Seven different types of concrete, three types of asphaltic concrete and three types of mastic asphalt were exposed to silage juice of maize during 9 weeks. The samples were mounted on transmission chains making an alternation between immersion and drying possible. The measuring of the weight losses showed that the resistance of the concrete could hardly be increased by adding substances and using alternative cement types. The losses noted for asphaltic concrete were about the same as for concrete, except the samples with stone mastic asphalt and those enriched with Trinidad asphalt – they both resisted significantly better. The weight losses of the samples of mastic asphalt varied between 30 and 40 % compared to those of concrete. Permeability tests performed during six weeks showed that a layer thickness of 7 cm was enough for making the three types of asphaltic concrete impermeable to silage juice. From a financial point of view, silage floors made of asphaltic concrete and applied in one layer proved to be the optimal solution.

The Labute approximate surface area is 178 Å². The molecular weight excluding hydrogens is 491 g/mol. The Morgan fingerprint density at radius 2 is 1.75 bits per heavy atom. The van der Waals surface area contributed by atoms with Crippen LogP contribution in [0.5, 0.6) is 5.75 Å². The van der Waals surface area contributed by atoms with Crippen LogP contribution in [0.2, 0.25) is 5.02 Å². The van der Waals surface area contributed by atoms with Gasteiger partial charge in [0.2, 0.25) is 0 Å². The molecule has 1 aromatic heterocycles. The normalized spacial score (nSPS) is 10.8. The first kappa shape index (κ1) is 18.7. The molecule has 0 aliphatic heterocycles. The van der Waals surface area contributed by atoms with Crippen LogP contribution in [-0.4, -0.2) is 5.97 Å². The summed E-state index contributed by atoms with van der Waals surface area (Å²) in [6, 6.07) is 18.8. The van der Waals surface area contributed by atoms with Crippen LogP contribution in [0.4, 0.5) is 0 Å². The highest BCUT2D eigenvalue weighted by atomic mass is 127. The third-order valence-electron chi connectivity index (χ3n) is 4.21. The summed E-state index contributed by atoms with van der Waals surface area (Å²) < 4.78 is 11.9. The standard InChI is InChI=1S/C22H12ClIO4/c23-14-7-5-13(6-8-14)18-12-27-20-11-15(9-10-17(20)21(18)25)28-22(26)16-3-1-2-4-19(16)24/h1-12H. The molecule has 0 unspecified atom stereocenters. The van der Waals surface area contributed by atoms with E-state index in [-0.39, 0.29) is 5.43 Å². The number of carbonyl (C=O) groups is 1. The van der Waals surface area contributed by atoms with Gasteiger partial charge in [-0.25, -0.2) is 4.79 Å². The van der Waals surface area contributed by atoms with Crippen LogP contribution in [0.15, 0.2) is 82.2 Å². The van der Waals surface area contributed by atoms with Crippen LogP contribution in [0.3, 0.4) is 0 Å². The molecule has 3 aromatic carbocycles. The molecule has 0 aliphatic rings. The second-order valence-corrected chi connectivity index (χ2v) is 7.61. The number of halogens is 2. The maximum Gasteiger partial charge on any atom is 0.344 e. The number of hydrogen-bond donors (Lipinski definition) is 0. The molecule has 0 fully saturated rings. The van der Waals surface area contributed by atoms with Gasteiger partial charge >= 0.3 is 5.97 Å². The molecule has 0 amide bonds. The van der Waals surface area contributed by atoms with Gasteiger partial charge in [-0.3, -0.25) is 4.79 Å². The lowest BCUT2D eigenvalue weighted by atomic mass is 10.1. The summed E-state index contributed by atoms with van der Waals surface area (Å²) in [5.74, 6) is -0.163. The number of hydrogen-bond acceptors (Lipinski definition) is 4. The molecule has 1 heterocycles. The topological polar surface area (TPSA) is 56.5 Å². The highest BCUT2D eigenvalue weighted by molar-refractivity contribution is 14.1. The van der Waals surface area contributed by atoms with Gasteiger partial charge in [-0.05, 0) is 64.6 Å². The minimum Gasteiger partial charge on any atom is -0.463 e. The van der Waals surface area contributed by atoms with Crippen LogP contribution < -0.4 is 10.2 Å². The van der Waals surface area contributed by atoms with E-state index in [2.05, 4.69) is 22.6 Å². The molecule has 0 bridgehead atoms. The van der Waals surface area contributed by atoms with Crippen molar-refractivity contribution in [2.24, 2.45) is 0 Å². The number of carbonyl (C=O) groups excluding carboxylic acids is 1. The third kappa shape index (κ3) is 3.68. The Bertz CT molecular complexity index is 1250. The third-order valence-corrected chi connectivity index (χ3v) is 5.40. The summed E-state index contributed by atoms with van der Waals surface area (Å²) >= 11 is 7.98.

While botanical composition, growth cycle and phenological stage are integral factors, they are not the sole determinants of the quality of grass silages from intensively managed permanent meadows.
Food that is unsuitable for human consumption does not affect the growth performance or carcass composition of pigs to which it is fed. This makes it a promising solution for reducing food waste.
Horses are ridden or driven on a variety of surfaces, which differently absorb the impact forces exerted on hooves, limbs and the horse's entire body. Objective measurement of the functional properties of equestrian arena surfaces is therefore of great importance.